• But, can it play these old DivX DVDs I got at a discount at Circuit City? -true backward compatabilty!
    • by JanneM ( 7445 ) on Tuesday August 29, 2006 @06:55PM (#16003449) Homepage
      This is turning out to be all stuff and nonsense, and I think I'll just skip HD-DVD and Blu-ray one and wait for the next next generation, when maybe somebody with half a brain is involved. DVD is perfectly good enough for me, thank you very much.

      Agree with the sentiment.

      It is quite unlikely for there to ever be a next generation, though. The lead time is, oh, ten years or so, and by that time it seems more than likely that using a physical carrier for video is not going to be a mainstream technology anymore. There's going to be physical data carriers, of course, but not aimed at selling video.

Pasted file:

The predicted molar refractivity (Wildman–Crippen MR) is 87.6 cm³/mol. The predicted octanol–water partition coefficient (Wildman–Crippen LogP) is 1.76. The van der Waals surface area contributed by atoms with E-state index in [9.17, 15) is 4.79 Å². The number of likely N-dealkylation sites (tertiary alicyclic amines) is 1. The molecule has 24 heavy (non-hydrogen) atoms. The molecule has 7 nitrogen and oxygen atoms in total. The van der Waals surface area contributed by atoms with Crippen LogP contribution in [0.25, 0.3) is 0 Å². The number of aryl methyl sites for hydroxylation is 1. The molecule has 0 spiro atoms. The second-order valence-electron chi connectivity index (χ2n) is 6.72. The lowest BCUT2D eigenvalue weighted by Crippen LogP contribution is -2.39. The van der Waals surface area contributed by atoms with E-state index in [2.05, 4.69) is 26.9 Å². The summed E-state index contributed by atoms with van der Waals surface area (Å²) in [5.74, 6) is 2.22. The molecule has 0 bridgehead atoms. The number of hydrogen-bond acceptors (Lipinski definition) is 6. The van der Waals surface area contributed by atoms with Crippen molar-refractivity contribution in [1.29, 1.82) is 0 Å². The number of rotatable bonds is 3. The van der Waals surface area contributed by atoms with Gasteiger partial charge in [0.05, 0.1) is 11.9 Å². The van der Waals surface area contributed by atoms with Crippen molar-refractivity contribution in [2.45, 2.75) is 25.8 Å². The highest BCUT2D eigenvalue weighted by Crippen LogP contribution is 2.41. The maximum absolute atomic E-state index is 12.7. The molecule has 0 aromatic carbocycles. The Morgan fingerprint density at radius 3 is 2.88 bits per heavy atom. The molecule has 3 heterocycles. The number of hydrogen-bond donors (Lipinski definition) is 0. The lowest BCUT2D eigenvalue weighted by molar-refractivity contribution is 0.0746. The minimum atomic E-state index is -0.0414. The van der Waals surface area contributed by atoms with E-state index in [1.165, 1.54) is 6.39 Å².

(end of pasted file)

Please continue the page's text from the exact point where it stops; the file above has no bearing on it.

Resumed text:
What might happen, though, is that these two formats both end up stillborn - laser discs of the 21st century - and pushes the major manufacturers to quickly (as in within a year or two) replace them with a common format that avoids the most egregious mistakes of these two. But that would be replacement, not a generation shift.
      • by Threni ( 635302 )
        > There's going to be physical data carriers, of course, but not aimed at selling video.

        By then there could well be wifi (or something similar) *everywhere*. Your player - be it portable (such as a phone/psp etc), or a box by the TV - will receive data from the net via wireless technology, and you'd subscribe to Fox/Sony/Microsoft/HBO and get your stuff from them direct. Your flat rate subscription, entitling you to play/listen to whatever you wanted whenever you wanted would mean there would be no point